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One of the most frequently asked questions ExpertPages receives is "what does it take to be an expert". An expert witness is a person with special knowledge, skill, experience, training and/or education – or a mixture -- that goes beyond the experience of ordinary members of the public.

Any ordinary witness can be called to testify in a pre-trial deposition or at trial about what he or she actually perceived. Thus an eyewitness to an accident can testify about where she was, what she observed, and what she heard. For example, "I was on the corner of 43rd Street and Madison Avenue when I saw a blue bus heading north, I heard a loud screeching sound and then saw the bus lurch and skid into a red car." However, the lay witness can’t offer her opinion that the accident was caused by the speed of the bus, a defective brake mechanism or debris on the pavement.

In contrast, an expert, even though he or she did not observe the accident, may draw an inference or an opinion from a set of facts. For example, an expert on skid marks using measurements taken by police officers from the accident scene, could testify that the bus was travelling 47 miles per hour in a 25-mile per hour zone. A brake expert could testify that the noise and lurching was the result of improperly installed brakes.

If you will be testifying at a trial, it will be up to the trial judge to serve as "gatekeeper" and determine if you have the requisite knowledge, experience, skills, education or training to serve as an expert at all, and thus present your testimony. If the jury will serve as the trier of the fact, it will decide how much weight, if any, should be given to your testimony and the other evidence. If the matter is set for trial without a jury, then the judge will make that determination. If the matter is to be heard by an arbitrator, or panel of arbitrators, then the sole arbitrator will make that determination.

How well you fare is largely dependent on your background (i.e., stature, education, hands-on/real-life experience, reputation, and so forth) and presentation skills (e.g., creditability, veracity). An expert may pass muster because of high marks in education, job experience, certification, or honors, but buckle under at trial because of attitude and demeanor. Conversely, an expert’s presentation skills may qualify for an Academy Award, but collapse under a close scrutiny of his or her credentials as an "expert."

Your profitability in terms of income and return business depends on forging a balance between academe and real life experience and mastering interpersonal skills.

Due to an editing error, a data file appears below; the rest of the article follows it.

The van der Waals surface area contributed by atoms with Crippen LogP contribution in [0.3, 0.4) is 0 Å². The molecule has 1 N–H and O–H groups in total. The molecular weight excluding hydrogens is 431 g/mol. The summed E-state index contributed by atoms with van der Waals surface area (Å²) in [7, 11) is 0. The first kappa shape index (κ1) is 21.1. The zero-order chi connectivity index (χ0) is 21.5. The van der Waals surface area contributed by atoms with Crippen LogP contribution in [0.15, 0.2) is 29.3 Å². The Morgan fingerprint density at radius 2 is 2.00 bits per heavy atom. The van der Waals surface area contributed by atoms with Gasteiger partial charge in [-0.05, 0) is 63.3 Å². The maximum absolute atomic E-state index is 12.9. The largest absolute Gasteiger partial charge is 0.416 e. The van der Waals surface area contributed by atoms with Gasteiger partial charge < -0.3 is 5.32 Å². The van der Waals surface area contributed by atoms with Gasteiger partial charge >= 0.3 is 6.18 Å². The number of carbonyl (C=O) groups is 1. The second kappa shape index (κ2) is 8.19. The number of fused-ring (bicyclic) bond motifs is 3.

One other cautionary bit of advice: before being tempted to offer an opinion on issues that are not specific to your case or expertise, pull back for a second and remind yourself of your own qualifying factors. A prudent expert knows and can verbalize the limits of the accuracy of the statement that he or she is addressing. For example, should you be called upon to analyze the handwriting of President Clinton in his impeachment trial, call a halt to any questions regarding the material or paper the signature appears on. Or be ready to indicate, whether asked or not, why you are not qualified to address the issue with any scientific accuracy.

In summary, a careful expert will cover a few simple steps in order to validate his or her trustworthiness and to avoid getting destroyed by opposing counsel:

  1. Become intimately familiar with the facts of the case by reviewing them before making any statement in a report, affidavit, or testifying at a deposition or at trial.
  2. Review the related professional literature in the field before making any statement in a report, affidavit, or testifying at a deposition or at trial.
  3. Express yourself firmly, impartially, and objectively. Try not to be perceived as a partisan. You are far more effective (and carry more weight) when you can walk into court prepared to give an honest and objective evaluation of the issues.
  4. Avoid frills, exaggeration and hype. (Crowing is troubling and debunks your professionalism.)
  5. Confine your comments to your area of expertise. For example, if you are an brakes expert, don’t volunteer your opinion on the speed of the bus based on the skid marks.
  6. Answer only the questions you are asked and do so briefly and to the point. Again, don’t volunteer. Always avoid the trap of "hearing yourself talk".
  7. Keep your cool. Never get into a battle of wits with the opposing counsel; even if you win that battle, you’ll likely lose points with the jury.